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By Doug Durante
Executive Director
Clean Fuels Development Coalition
Re-published by permission from THE BIOFUELS DIGEST

The decision by the Biden Administration last month to lift the restriction on E15 during the summer months was by all accounts a public relations disaster. How could what should have been presented to the public as a positive, health and money-in-your-pocket development gone so sideways?

Well, the blame begins with the Administration and whomever is advising the Biden inner circle on the issue, as well as EPA which has fumbled and bumbled their way through the E15 quagmire for the past decade.

In the immediate aftermath of the announcement the media characterized it as a lifting of a “ban” and trading slightly lower cost for increased pollution. Why? Because they were not told anything, or certainly not enough, to the contrary. Terms like temporary and emergency only made people wince. The Washington Post said the President was conned. Major newspapers screamed we were diverting food to make fuel. So we have the most successful alternative fuel in our history labeled as causing pollution, world hunger, and any number of other problems.

First of all, E15 was never banned—which implied it is on the same level as lead, arsenic, or nuclear waste. Rather, as the President’s remarks could have more clearly explained, it was restricted in certain areas at certain times due to a nuance in the law that they intend to address and permanently correct, and that this was the first step in that process.

The White House Fact Sheet provided to the media and public should have come right out and said why are we doing this?

Then answer their own question by saying we already have 10% ethanol in all our gasoline which extends supplies, reduces imports, replaces carcinogens refiners use, lowers cost, and is made here at home. Most people don’t know that. In Biden’s homey style he could have said “thank goodness we have that, can you imagine how bad things would be if we took out ten percent of our fuel and had to replace it with imported oil? Well, increasing the allowable blend to 15% only gives us more of those benefits and every car on the road today since 2001 can safely choose to use E15. Moreover, as we transition to electric vehicles, we plan to aggressively pursue even higher blends to reduce greenhouse gases and reduce costs even more.”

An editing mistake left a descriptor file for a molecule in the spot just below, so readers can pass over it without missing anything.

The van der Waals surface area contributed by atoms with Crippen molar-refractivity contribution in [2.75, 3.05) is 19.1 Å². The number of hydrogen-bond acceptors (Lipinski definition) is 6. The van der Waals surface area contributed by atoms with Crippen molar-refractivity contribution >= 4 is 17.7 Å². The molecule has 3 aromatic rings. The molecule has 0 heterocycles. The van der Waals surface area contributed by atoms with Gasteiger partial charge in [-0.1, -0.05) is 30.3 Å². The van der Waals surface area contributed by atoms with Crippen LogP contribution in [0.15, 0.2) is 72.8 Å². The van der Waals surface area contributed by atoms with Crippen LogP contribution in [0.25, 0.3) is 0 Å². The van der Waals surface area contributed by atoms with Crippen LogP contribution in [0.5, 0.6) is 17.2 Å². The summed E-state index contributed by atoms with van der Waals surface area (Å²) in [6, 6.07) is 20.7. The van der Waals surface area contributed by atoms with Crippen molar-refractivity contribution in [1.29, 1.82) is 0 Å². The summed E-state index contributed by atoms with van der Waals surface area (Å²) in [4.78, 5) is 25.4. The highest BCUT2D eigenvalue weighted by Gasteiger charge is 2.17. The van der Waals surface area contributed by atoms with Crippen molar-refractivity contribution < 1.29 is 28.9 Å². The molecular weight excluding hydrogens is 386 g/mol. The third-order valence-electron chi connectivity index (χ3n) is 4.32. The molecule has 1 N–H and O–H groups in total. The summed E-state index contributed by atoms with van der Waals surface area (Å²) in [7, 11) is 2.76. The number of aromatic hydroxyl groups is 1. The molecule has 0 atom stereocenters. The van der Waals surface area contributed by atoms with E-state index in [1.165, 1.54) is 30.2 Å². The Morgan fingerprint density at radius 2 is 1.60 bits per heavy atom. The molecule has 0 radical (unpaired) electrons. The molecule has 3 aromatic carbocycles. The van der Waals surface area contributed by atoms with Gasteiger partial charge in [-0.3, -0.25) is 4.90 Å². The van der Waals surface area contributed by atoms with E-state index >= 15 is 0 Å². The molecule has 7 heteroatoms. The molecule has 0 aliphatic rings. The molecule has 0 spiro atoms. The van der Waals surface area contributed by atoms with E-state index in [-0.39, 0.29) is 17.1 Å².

“And it is important to note that ethanol can be made from all kinds of products, today with corn ethanol we are using feed grain corn not fit for human consumption, extracting the starches to make the fuels, and retaining the high protein feed grains. So there are no concerns about using food.”

That would have begun to talk people in off the ledge. EPA could have chimed in and explained the increase in vapor pressure from today’s 10% ethanol blends does not extend to E15 and in fact vapor pressure is reduced. They could have then underscored that by pointing out that they supported permanent E15 in a rule they finalized in 2021, but the nuance in the legislative language the President referred to was challenged by the oil industry so now we must do it all over again. They could have said the test fuel they collaborated on with DOE to justify the decision was actually 20% ethanol. They could have reminded the media that Brazil uses nearly 30% ethanol in every vehicle.